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More people are turning to ‘eco-friendly’ burials. This Baltimore County property hopes to fill that need.

A sprawling field in Windsor Mill may soon become Baltimore County’s first natural burial ground — an increasingly popular option for loved ones to bury their dead without embalming, headstones and concrete vaults.

The land off Ridge Road was passed down to Dr. Howard Berg and his brother by their parents, and has been in their family since 1955, the doctor said. Soon, he hopes, the sprawling field will be a park open to the public and an idyllic resting place for the deceased.

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The County Council has approved a bill to allow some of the 177-acre green space to be used for that purpose.

“The whole concept is that you’re caring for the dead with a minimal environmental impact,” Berg, a surgeon at University of Maryland St. Joseph Medical Center, said.

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Left to right: Howard Berg, Baltimore County Council Chairman Julian Jones Jr., Shelley Morhaim and Dan Morhaim walk through the area that will become Serenity Ridge: Natural Burial Cemetery and Arboretum in Windsor Mill.
Left to right: Howard Berg, Baltimore County Council Chairman Julian Jones Jr., Shelley Morhaim and Dan Morhaim walk through the area that will become Serenity Ridge: Natural Burial Cemetery and Arboretum in Windsor Mill. (Barbara Haddock Taylor)

The council unanimously passed the bill, sponsored by Democratic Chair Julian Jones, in September. It amends zoning laws to allow Berg to preserve the land, which he hopes to soon call Serenity Ridge: Natural Burial Cemetery and Arboretum, as a natural burial ground. The new county law broadly defines that designation as a “green” alternative to embalming or cremation.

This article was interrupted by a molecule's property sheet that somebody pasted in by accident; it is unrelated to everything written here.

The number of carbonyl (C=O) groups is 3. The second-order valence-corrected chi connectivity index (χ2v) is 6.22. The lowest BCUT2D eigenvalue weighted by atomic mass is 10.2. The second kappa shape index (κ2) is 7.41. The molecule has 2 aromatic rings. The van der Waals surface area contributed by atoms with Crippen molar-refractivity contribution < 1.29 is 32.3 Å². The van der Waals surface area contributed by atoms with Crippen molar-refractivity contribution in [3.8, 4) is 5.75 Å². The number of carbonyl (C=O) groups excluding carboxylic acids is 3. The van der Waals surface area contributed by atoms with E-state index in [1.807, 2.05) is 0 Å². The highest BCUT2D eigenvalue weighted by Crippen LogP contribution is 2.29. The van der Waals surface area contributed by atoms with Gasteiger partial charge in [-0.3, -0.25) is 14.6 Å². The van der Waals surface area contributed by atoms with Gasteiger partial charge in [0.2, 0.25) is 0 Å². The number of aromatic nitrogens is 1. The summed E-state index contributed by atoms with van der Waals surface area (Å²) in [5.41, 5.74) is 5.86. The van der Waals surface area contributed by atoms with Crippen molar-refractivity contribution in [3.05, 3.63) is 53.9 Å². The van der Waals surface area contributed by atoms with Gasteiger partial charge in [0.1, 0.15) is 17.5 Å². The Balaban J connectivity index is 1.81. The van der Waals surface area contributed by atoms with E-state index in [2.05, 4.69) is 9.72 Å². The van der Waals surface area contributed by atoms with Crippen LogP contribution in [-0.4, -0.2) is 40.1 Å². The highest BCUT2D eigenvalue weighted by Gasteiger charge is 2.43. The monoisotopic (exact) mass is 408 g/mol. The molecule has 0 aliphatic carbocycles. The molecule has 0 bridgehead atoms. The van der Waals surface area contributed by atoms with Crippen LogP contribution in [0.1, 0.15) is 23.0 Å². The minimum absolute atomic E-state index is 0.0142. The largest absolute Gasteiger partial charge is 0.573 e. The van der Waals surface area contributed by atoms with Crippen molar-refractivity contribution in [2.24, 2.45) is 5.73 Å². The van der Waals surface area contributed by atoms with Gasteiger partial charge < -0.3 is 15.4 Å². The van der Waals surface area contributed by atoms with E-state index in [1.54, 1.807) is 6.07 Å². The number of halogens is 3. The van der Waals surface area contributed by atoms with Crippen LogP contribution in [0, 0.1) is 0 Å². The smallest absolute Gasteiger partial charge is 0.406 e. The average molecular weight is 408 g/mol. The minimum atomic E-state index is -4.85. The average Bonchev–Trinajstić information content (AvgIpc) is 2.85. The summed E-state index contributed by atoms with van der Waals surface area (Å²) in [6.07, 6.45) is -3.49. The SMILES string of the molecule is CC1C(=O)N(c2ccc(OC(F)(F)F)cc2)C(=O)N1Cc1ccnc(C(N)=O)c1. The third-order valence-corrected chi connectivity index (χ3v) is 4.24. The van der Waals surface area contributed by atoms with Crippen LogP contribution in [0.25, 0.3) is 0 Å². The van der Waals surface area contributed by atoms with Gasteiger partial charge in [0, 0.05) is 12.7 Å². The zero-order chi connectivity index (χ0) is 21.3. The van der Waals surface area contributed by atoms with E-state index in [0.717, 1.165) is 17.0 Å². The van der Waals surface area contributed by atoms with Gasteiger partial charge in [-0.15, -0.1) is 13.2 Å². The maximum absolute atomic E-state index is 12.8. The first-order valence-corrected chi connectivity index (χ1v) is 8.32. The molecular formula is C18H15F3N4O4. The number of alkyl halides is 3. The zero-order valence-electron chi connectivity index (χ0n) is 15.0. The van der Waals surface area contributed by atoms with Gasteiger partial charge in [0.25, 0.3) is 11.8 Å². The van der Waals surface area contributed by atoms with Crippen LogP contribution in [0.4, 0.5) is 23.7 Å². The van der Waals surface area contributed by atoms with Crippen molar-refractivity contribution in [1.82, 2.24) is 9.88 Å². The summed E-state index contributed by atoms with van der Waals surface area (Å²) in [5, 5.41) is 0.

Eco-friendly burials use far fewer resources and none of the chemicals involved with a traditional interment. Remains are buried in biodegradable containers. Grave markers are made from natural materials and headstones don’t protrude from the ground.

“People can choose a burial that’s more consistent with how they’ve lived their lives, their values,” Berg said.

Natural burials draw on both Old World and modern concepts, said Shelley Morhaim, a member of the Natural Burial Association of Maryland who spoke independently of the organization. For instance, she said, a traditional Jewish funeral involves burying a body in a pine casket without treating the remains with chemicals.

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There are few natural burial sites in Central Maryland, and there appear to be none that are exclusively reserved for natural burials, according to a list of U.S. green burial sites from New Hampshire Funeral Resources Education & Advocacy, a nationwide nonprofit group, and Dr. Dan Morhaim, Shelley’s husband, and a former state delegate and physician who has written about end-of-life options.

There are some hybrid graveyards in Maryland that reserve a portion of land for natural burials, Shelley Morhaim said. Bestgate Memorial Park in Annapolis, a traditional cemetery, dedicated a small portion in the rear of its property for natural burials. The Baltimore Hebrew Congregation has begun offering green burials at two of its cemeteries in Baltimore and Reisterstown.

According to the nonprofit Green Burial Council, burials in the U.S. annually use about 20 million board feet of wood, 1.6 million tons of concrete, 4.3 million gallons of embalming fluid and 64,500 tons of steel.

While cremation has surpassed casket burials as the most popular end-of-life option in the U.S., it, too, comes with environmental costs.

“There’s a big incineration process — in other words, a big carbon footprint,” Dan Morhaim said.

Another issue advocates of a natural burial raise: funeral costs. The national median cost can reach more than $8,500, according to the National Funeral Directors Association, a nonprofit group representing those in the industry.

“It’s a burden on people who are more concerned with their loved one,” Berg said.